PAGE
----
Over the past few years, this has been an important and critical concern (“existential” in the sense of our self definition and worry about the future of the HFES itself), especially as we consider the evolution of the discipline to a world of younger professionals who are working in industry contexts of apps and services and products (rather than primarily academics working with government grants and large-scale system developments). How do we adapt ourselves to such an environment? Well, this question came up during a strategic planning exercise just before the 2013 HFES Annual Meeting in San Diego. Frequently, a response to such questions is to set up a task force of very senior people who are charged to figure out the future of the organization and what to do with it. (In fact, that is what HFES has done.) However, there is other research and industry perspectives that suggests that such approaches are not great at identifying or tracking new and disruptive technologies or social trends. Also, examples such as the Lockheed Skunk Works suggest that taking a group of people outside of formal organizational structures may be an effective way of enabling radical innovations. So, I suggested the concept of a scouting expedition…

 

What if we did something else?

 

My “something else” is based on an imagined scouting expedition, not unlike the Lewis and Clark Expedition to explore and map the newly-acquired Louisiana Purchase Territory and understand the lands between the Mississippi River and the Pacific Ocean. As an exploration into the unknown, what and who and how much did Lewis and Clark want? Lots of provisions, of course—weapons, sample containers, pencils and paper, items for trade, salt for preserving food… and expertise. The right amount of a diverse set of experts, who could work well together. Not five people: too much material to carry, and too hard for all the expertise required to be available in such a small group. Not five hundred: that’s a bureaucratic organization, with poor lines of communication and unclear distributions of responsibilities. The Corps of Discovery, as the group was described, was about three dozen folks, and they were chosen well. Given the risks and dangers of scouting an unknown expanse with the limited capabilities of the first decade of the 19th Century, the Corps returned intact, with unparalleled growth in understanding of the continent of North America.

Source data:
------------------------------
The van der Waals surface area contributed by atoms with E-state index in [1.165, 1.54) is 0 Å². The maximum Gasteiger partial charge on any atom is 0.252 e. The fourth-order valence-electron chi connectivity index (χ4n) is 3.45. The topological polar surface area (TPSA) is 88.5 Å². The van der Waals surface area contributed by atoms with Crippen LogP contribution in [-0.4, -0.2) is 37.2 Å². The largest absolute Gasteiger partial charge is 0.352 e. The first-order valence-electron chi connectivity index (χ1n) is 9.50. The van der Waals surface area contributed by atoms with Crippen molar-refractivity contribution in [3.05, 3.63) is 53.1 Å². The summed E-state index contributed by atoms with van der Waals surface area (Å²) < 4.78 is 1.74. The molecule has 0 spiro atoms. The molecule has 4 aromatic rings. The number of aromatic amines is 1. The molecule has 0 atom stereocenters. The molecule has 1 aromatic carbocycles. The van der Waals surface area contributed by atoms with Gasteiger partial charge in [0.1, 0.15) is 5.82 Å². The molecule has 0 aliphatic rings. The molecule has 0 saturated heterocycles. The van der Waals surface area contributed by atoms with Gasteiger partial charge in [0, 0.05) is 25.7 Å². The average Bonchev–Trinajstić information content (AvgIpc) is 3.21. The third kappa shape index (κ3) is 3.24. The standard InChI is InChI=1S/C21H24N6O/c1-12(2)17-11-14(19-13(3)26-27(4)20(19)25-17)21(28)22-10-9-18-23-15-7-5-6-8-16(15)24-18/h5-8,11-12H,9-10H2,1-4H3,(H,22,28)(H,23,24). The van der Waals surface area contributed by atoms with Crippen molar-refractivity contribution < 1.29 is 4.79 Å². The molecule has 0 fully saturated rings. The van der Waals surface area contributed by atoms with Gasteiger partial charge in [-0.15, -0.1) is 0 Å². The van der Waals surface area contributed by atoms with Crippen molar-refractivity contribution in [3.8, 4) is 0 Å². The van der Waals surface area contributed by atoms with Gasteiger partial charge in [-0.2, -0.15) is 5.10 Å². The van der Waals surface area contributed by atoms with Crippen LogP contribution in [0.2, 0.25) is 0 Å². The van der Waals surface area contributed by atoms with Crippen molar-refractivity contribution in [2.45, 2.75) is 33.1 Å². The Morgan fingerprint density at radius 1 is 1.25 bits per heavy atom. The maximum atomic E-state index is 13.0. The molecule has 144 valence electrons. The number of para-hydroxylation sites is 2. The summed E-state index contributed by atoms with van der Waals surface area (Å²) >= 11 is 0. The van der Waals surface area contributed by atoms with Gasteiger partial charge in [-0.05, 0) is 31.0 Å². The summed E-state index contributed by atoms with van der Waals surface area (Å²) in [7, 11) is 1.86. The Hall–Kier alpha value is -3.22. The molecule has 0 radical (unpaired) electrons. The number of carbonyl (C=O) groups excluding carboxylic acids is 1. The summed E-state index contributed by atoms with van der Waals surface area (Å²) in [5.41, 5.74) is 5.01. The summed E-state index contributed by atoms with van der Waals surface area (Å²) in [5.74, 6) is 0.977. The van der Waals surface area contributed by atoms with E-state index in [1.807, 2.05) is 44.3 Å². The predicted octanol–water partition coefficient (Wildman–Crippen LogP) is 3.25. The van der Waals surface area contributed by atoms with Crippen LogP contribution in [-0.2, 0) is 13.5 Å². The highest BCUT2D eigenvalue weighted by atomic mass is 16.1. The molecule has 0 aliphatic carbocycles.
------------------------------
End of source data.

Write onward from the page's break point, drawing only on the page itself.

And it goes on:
Now, when we talk about addressing Global Grand Challenges, or increasing the relevance of human factors in the cyber age, there is a similar expanse of unknown facing us. However, unlike the charge to map the physical wilderness of a continent, this challenge is one of mapping a philosophical territory known as the future. It’s said that humans are bad at making predictions, especially about the future. In fact, I think that’s one of the most significant mistakes we can make, to try to predict specific outcomes. We tend to overestimate technology trends, and underestimate or misread social change. We don’t recognize the impact of “black swans”. We try too hard to guess right in the details, and we get some major factors wrong in the grand picture. No one in the Corps of Discovery woke up one morning and said, “the area on the other side of that river looks like a good place for wheat farming. Let’s tell someone to build a city there… call it Rapid City”. There was no task force to determine the creation of a National Lab, or the potato lobby, or blue football fields, in that place we’ll designate as Idaho. You map the territory, create a good set of observations about how different it might be from expectations, and draw good pictures and tell good stories. (“No, really. We waited all day for the herd of bison to finish going by. You couldn’t see the ground, or hear anything else. You may want to pay attention to that.”)